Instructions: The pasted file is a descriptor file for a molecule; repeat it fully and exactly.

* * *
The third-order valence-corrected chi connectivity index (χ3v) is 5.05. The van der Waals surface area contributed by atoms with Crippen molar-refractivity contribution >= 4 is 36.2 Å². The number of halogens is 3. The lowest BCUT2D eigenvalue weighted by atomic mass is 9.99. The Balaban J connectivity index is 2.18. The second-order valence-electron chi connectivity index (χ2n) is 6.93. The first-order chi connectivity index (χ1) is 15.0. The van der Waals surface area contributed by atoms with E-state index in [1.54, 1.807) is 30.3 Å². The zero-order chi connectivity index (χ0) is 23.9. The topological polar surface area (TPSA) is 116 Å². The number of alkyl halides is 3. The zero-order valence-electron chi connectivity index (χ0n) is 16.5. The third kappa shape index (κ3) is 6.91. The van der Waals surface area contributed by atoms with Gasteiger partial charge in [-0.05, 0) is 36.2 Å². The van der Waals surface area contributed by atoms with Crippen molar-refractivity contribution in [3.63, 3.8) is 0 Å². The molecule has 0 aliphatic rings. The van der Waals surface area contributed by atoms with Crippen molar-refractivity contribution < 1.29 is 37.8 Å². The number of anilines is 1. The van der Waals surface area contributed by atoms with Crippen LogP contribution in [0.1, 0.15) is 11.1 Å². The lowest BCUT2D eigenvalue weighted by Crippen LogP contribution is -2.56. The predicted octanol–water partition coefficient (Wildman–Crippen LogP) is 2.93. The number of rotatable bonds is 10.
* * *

The third-order valence-corrected chi connectivity index (χ3v) is 5.05. The van der Waals surface area contributed by atoms with Crippen molar-refractivity contribution >= 4 is 36.2 Å². The number of halogens is 3. The lowest BCUT2D eigenvalue weighted by atomic mass is 9.99. The Balaban J connectivity index is 2.18. The second-order valence-electron chi connectivity index (χ2n) is 6.93. The first-order chi connectivity index (χ1) is 15.0. The van der Waals surface area contributed by atoms with E-state index in [1.54, 1.807) is 30.3 Å². The zero-order chi connectivity index (χ0) is 23.9. The topological polar surface area (TPSA) is 116 Å². The number of alkyl halides is 3. The zero-order valence-electron chi connectivity index (χ0n) is 16.5. The third kappa shape index (κ3) is 6.91. The van der Waals surface area contributed by atoms with Gasteiger partial charge in [-0.05, 0) is 36.2 Å². The van der Waals surface area contributed by atoms with Crippen molar-refractivity contribution in [3.63, 3.8) is 0 Å². The molecule has 0 aliphatic rings. The van der Waals surface area contributed by atoms with Crippen molar-refractivity contribution < 1.29 is 37.8 Å². The number of anilines is 1. The van der Waals surface area contributed by atoms with Crippen LogP contribution in [0.1, 0.15) is 11.1 Å². The lowest BCUT2D eigenvalue weighted by Crippen LogP contribution is -2.56. The predicted octanol–water partition coefficient (Wildman–Crippen LogP) is 2.93. The number of rotatable bonds is 10.